For some writers, crafting stories is a hobby. Even if there’s a small desire to turn writing into work someday, in the present moment, they’re just doing it for fun.
Other writers classify everything they write as work. Even blog posts, personal essays, and spur-of-the-moment flash fiction or poetry cuts into their work time.
This often makes “writing time” much more confusing than it needs to be. When writing is your work, but you also enjoy it, how do you get into the right mindset to accomplish your goals?
Let’s say you walk into whatever room houses your desk and computer, with your morning coffee or tea or whatever your drink of choice, and you sit down, ready to write.
How do you know whether you’re sitting down to relax, or work?
In some instances, this is easy. If your job involves writing articles, and you’re sitting down to write an article, you know you’re about to do work.
But what if writing isn’t your job? What if you’re working on a novel on your own time — something you hope to publish eventually, but you’re not getting paid for your time right now?
Is that work? Or is creating this fictional world still considered a hobby?
Or … is it both?
Can you write and relax at the same time? Is that a thing? It depends on what you’re writing. When I’m slowly (very slowly) chipping away at my novel, I’m in a working mindset. It does not relax me. However, when I’m journaling, or jotting down song lyrics I’ll probably never use, I feel less stressed.
You might be able to separate your writing time between “fun” writing and “not fun” writing, if that’s how you need to break things up to stay productive. But it’s important, when you look at your “fun” writing, to acknowledge what you’re getting out of it, even if it relaxes you. When I journal, for example, I consider that productive, because it gives me a chance to gather my thoughts, work through my anxieties, and plan out (or reflect on) my day.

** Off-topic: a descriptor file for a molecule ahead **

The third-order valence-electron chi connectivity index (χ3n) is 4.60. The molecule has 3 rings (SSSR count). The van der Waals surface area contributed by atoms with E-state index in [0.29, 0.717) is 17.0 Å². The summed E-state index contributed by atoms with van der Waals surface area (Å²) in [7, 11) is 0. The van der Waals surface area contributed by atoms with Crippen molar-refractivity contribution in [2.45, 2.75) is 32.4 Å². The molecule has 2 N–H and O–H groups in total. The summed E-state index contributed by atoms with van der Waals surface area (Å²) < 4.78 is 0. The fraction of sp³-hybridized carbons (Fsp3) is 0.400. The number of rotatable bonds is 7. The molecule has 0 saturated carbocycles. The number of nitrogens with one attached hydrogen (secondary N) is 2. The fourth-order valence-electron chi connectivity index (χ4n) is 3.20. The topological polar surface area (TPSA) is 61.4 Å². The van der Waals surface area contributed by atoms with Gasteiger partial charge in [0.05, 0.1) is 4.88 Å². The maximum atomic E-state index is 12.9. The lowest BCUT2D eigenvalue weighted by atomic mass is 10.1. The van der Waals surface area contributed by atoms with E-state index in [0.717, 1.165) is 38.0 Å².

It’s also important to remember that whether you’re writing for pleasure or not, this process uses up massive amounts of creative energy. Even writing for fun can leave you feeling drained, especially if you’re really bad at taking breaks. Don’t force yourself to write all day “for work” and then spend all night writing “for fun.” It’s OK to do other creative things to give your brain a little bit of a rest.
Even when you’re working, writing can be an enjoyable experience. Learning to shift your mindset between “I’m just messing around” and “I have a goal I need to accomplish before my butt leaves this chair” takes a lot of practice. Especially when you really do like what you’re working on, but need to take it seriously at the same time.
Still, the best way to approach creative projects is to keep everything balanced. When you block out time for work, spend that time working. When you block out time for play, spend that time playing. Maybe for you it’s a matter of spending an hour making actual progress in your story, and the last 30 minutes going back, rereading older chapters, and experimenting with new techniques and styles. It doesn’t always have to be just one or the other.
Maybe your “fun” writing involves writing only for yourself, and your “work” involves writing for your audience. Again — there is room for both.
Above all, take your work seriously — but not too seriously. Be flexible. Set goals, but don’t lock yourself in a room and wallow in misery when you have an unproductive day. As long as you leave your work/play space feeling fulfilled, you’re good. If you don’t genuinely enjoy any aspect of what you’re writing, that’s how you know something is off-balance — and needs restructuring.
Meg is the creator of Novelty Revisions, dedicated to helping writers put their ideas into words. She is a staff writer with The Cheat Sheet, a freelance editor and writer, and a nine-time NaNoWriMo winner. Follow Meg on Twitter for tweets about writing, food and nerdy things.